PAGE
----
Komodo Island – Komodo National Park – Indonesia
The Komodo dragon (Varanus komodoensis) is a species of lizard that inhabits the islands of Komodo, Rinca, Flores, and Gili Motang in Indonesia. A member of the monitor lizard family (Varanidae), it is the largest living species of lizard, growing to an average length of 2 to 3 metres (6.6 to 9.8 ft) and weighing around 70 kilograms (150 lb). Their unusual size is attributed to island gigantism, since there are no other carnivorous animals to fill the niche on the islands where they live, and also to the Komodo dragon’s low metabolic rate. As a result of their size, these lizards dominate the ecosystems in which they live. Although Komodo dragons eat mostly carrion, they will also hunt and ambush prey including invertebrates, birds, and mammals.
Mating begins between May and August, and the eggs are laid in September. About twenty eggs are deposited in abandoned megapode nests and incubated for seven to eight months, hatching in April, when insects are most plentiful. Young Komodo dragons are vulnerable and therefore dwell in trees, safe from predators and cannibalistic adults. They take around three to five years to mature, and may live as long as fifty years. They are among the rare vertebrates capable of parthenogenesis, in which females may lay viable eggs if males are absent.
Species: V. komodoensis
Komodo dragons were discovered by Western scientists in 1910. Their large size and fearsome reputation make them popular zoo exhibits. In the wild their range has contracted due to human activities and they are listed as vulnerable by the IUCN. They are protected under Indonesian law, and a national park, Komodo National Park, was founded to aid protection efforts.
Population and Location
Komodo dragons are the world’s largest lizards. They can be found on only four islands – Komodo, Rinca, Gili Motang and Nusa Kode – in Komodo National Park, and a handful of small areas of northern and western Flores, just outside the Park. Less than 2500 of these giant lizards inhabit the Park’s dramatic landscape, and they do not exist anywhere else on earth. Komodo dragons, which were discovered by western science in 1910, are thought to have once lived over a much larger area. Growing pressure from human activities has reduced their habitats to the small refuges found today. Due to their extremely limited range, the Komodo dragon is considered to be endangered and in need of protection.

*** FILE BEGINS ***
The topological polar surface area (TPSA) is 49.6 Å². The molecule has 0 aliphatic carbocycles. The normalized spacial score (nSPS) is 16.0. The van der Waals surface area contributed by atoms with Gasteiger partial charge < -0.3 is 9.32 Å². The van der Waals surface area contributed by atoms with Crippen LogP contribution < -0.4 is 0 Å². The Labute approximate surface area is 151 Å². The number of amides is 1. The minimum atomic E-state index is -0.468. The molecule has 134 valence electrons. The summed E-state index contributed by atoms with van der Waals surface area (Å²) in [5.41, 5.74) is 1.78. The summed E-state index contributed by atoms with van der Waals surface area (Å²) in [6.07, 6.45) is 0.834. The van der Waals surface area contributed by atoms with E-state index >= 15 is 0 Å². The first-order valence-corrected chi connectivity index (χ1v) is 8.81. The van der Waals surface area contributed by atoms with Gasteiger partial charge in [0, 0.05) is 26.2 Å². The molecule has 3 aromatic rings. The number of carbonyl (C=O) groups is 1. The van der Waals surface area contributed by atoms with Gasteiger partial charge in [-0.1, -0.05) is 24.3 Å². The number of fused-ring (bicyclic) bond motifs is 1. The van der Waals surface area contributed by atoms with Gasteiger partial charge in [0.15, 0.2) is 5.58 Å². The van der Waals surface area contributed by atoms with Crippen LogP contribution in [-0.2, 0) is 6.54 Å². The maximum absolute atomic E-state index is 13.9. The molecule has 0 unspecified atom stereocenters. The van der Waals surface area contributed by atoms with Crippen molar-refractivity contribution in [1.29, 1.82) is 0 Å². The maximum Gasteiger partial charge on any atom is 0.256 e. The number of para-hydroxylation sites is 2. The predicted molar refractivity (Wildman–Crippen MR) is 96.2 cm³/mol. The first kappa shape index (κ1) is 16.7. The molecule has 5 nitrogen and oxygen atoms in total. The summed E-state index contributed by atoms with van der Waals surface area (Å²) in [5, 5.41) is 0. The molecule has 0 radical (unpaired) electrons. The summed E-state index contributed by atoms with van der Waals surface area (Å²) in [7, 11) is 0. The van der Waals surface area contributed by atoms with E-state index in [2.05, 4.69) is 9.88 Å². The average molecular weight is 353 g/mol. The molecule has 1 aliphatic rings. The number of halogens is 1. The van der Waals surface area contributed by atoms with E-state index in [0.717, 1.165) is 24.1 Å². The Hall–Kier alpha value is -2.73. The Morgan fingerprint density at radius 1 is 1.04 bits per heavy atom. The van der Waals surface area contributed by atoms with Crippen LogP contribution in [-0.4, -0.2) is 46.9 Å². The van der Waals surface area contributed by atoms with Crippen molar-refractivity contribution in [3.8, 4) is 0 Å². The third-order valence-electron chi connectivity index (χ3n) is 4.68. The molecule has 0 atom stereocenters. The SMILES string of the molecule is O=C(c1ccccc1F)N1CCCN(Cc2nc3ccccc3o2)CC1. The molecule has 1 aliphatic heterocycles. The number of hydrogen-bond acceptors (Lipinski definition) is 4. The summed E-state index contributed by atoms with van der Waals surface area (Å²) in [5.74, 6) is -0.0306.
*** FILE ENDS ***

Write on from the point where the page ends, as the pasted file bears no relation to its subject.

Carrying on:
A member of the monitor family, the Komodo dragon is one of the oldest living lizards, thought to have originated 50 million years ago in either Asia or Australia. There are varying theories as to how it found its way to the Indonesian archipelago. Some scientists believe that dragons crossed from Australia to Southeast Asia around 15 million years ago, when the two continents collided, forming the highlands of New Guinea. Periods of low sea level would have allowed the dragons’ ancestors to migrate westward. Komodo dragons are thought to have differentiated from their Varanus ancestors around four million years ago, extending their range into the eastern islands of Indonesia. Changing sea levels associated with ice ages could have isolated them in their present location.
Komodo dragons owe their outsize proportions to the fact that there are no other large predators to compete with in the isolated area in which they occur. The phenomenon is known as island gigantism. The largest recorded specimen was an impressive 3.13 meters (10 feet 2 inches) in length; large dragons usually weigh up to 90 kg (198 pounds). The largest Komodo dragon ever measured weighed 165.9 kilograms (365 pounds), including undigested food. Female Komodo dragons rarely grow over 2.5 meters (7 feet 6 inches) in length. Scientists believe that Komodo dragons can live up to 50 years, maybe longer.
Female Komodo dragons start mating when they are seven years old, males when they are eight. The mating season is generally from July to August, although mating behaviors have been observed during other months as well, usually during the dry season. Females lay 15 to 30 eggs at a time. The average number of eggs is about 18 per clutch, with one clutch per year. The dragons often lay their eggs in a burrow, sometimes using the ready-made mounds of the megapode (scrub fowl) as added protection. The female digs several false tunnels so that predators cannot easily find her eggs. The eggs incubate for eight to nine months, though the mother only guards them for a total of about three months. The eggs are about the size of swan eggs and have soft and leathery shells. They usually hatch in March or April.
On average, a newborn dragon is just 30.4 cm in length, though this can vary from 28 cm to 55 cm. The average weight is just 80.3 grams. Young dragons look very similar to small monitor lizards. They have yellow spots and dark markings on their bodies that eventually disappear as they grow older. Young dragons that are up to two years of age spend most of their time in trees to protect themselves from being eaten by larger dragons or other predators such as wild boar. The markings make excellent camouflage against tree trunks and leaves, for young dragons must fend for themselves after they are born. Young dragons usually eat other small lizards, eggs, rats, snakes, and insects that live in trees, stumps and logs.